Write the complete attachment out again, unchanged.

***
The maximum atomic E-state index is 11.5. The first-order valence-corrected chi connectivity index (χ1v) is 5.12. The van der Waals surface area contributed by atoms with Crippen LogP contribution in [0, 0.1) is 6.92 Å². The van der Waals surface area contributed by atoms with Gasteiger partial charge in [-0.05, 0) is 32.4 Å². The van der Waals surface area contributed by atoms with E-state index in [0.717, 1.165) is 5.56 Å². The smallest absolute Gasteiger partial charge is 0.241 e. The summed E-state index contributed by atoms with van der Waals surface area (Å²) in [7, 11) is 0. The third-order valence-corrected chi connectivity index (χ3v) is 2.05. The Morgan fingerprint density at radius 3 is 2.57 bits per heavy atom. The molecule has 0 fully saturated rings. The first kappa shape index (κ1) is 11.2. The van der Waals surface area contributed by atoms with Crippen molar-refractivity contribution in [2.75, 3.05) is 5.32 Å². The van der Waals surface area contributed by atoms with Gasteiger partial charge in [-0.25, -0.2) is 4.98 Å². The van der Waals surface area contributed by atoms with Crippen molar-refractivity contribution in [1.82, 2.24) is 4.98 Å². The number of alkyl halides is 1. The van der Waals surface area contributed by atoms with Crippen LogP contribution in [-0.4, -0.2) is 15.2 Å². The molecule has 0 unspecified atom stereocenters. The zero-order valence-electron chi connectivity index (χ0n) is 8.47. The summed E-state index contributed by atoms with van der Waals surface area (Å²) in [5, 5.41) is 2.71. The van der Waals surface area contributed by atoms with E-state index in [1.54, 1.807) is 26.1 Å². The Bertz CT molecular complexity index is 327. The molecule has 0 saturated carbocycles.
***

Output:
The maximum atomic E-state index is 11.5. The first-order valence-corrected chi connectivity index (χ1v) is 5.12. The van der Waals surface area contributed by atoms with Crippen LogP contribution in [0, 0.1) is 6.92 Å². The van der Waals surface area contributed by atoms with Gasteiger partial charge in [-0.05, 0) is 32.4 Å². The van der Waals surface area contributed by atoms with E-state index in [0.717, 1.165) is 5.56 Å². The smallest absolute Gasteiger partial charge is 0.241 e. The summed E-state index contributed by atoms with van der Waals surface area (Å²) in [7, 11) is 0. The third-order valence-corrected chi connectivity index (χ3v) is 2.05. The Morgan fingerprint density at radius 3 is 2.57 bits per heavy atom. The molecule has 0 fully saturated rings. The first kappa shape index (κ1) is 11.2. The van der Waals surface area contributed by atoms with Crippen molar-refractivity contribution in [2.75, 3.05) is 5.32 Å². The van der Waals surface area contributed by atoms with Gasteiger partial charge in [-0.25, -0.2) is 4.98 Å². The van der Waals surface area contributed by atoms with Crippen molar-refractivity contribution in [1.82, 2.24) is 4.98 Å². The number of alkyl halides is 1. The van der Waals surface area contributed by atoms with Crippen LogP contribution in [-0.4, -0.2) is 15.2 Å². The molecule has 0 unspecified atom stereocenters. The zero-order valence-electron chi connectivity index (χ0n) is 8.47. The summed E-state index contributed by atoms with van der Waals surface area (Å²) in [5, 5.41) is 2.71. The van der Waals surface area contributed by atoms with E-state index in [1.54, 1.807) is 26.1 Å². The Bertz CT molecular complexity index is 327. The molecule has 0 saturated carbocycles.